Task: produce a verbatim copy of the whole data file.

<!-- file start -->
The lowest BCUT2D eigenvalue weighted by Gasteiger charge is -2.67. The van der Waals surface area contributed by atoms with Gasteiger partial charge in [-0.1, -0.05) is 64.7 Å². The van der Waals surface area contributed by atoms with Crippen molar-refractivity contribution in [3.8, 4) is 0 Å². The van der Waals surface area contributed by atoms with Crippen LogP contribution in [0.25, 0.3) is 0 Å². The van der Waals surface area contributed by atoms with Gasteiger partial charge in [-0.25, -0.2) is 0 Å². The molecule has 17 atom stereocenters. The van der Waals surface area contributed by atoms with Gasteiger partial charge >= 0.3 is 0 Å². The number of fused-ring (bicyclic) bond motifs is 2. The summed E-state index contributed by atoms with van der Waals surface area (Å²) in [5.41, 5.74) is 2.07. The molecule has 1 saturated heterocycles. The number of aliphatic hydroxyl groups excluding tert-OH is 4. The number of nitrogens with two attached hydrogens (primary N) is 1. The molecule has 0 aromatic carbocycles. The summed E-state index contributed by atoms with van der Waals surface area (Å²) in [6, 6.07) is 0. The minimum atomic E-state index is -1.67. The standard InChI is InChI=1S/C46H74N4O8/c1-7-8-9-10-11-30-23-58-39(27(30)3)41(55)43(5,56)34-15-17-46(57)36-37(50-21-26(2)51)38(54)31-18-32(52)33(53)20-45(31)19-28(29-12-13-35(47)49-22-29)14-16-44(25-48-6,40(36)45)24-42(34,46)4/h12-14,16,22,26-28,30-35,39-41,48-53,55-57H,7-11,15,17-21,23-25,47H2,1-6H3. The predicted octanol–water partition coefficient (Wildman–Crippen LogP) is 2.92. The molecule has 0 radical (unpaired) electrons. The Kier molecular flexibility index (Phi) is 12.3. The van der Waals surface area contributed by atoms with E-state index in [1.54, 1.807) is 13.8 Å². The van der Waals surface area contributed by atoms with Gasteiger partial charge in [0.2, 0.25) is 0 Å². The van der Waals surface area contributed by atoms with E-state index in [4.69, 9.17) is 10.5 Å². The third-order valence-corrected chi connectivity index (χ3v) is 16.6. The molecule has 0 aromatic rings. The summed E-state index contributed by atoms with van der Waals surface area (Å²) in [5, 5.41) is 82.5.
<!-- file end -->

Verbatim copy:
The lowest BCUT2D eigenvalue weighted by Gasteiger charge is -2.67. The van der Waals surface area contributed by atoms with Gasteiger partial charge in [-0.1, -0.05) is 64.7 Å². The van der Waals surface area contributed by atoms with Crippen molar-refractivity contribution in [3.8, 4) is 0 Å². The van der Waals surface area contributed by atoms with Crippen LogP contribution in [0.25, 0.3) is 0 Å². The van der Waals surface area contributed by atoms with Gasteiger partial charge in [-0.25, -0.2) is 0 Å². The molecule has 17 atom stereocenters. The van der Waals surface area contributed by atoms with Gasteiger partial charge >= 0.3 is 0 Å². The number of fused-ring (bicyclic) bond motifs is 2. The summed E-state index contributed by atoms with van der Waals surface area (Å²) in [5.41, 5.74) is 2.07. The molecule has 1 saturated heterocycles. The number of aliphatic hydroxyl groups excluding tert-OH is 4. The number of nitrogens with two attached hydrogens (primary N) is 1. The molecule has 0 aromatic carbocycles. The summed E-state index contributed by atoms with van der Waals surface area (Å²) in [6, 6.07) is 0. The minimum atomic E-state index is -1.67. The standard InChI is InChI=1S/C46H74N4O8/c1-7-8-9-10-11-30-23-58-39(27(30)3)41(55)43(5,56)34-15-17-46(57)36-37(50-21-26(2)51)38(54)31-18-32(52)33(53)20-45(31)19-28(29-12-13-35(47)49-22-29)14-16-44(25-48-6,40(36)45)24-42(34,46)4/h12-14,16,22,26-28,30-35,39-41,48-53,55-57H,7-11,15,17-21,23-25,47H2,1-6H3. The predicted octanol–water partition coefficient (Wildman–Crippen LogP) is 2.92. The molecule has 0 radical (unpaired) electrons. The Kier molecular flexibility index (Phi) is 12.3. The van der Waals surface area contributed by atoms with E-state index in [1.54, 1.807) is 13.8 Å². The van der Waals surface area contributed by atoms with Gasteiger partial charge in [0.2, 0.25) is 0 Å². The van der Waals surface area contributed by atoms with E-state index in [4.69, 9.17) is 10.5 Å². The third-order valence-corrected chi connectivity index (χ3v) is 16.6. The molecule has 0 aromatic rings. The summed E-state index contributed by atoms with van der Waals surface area (Å²) in [5, 5.41) is 82.5.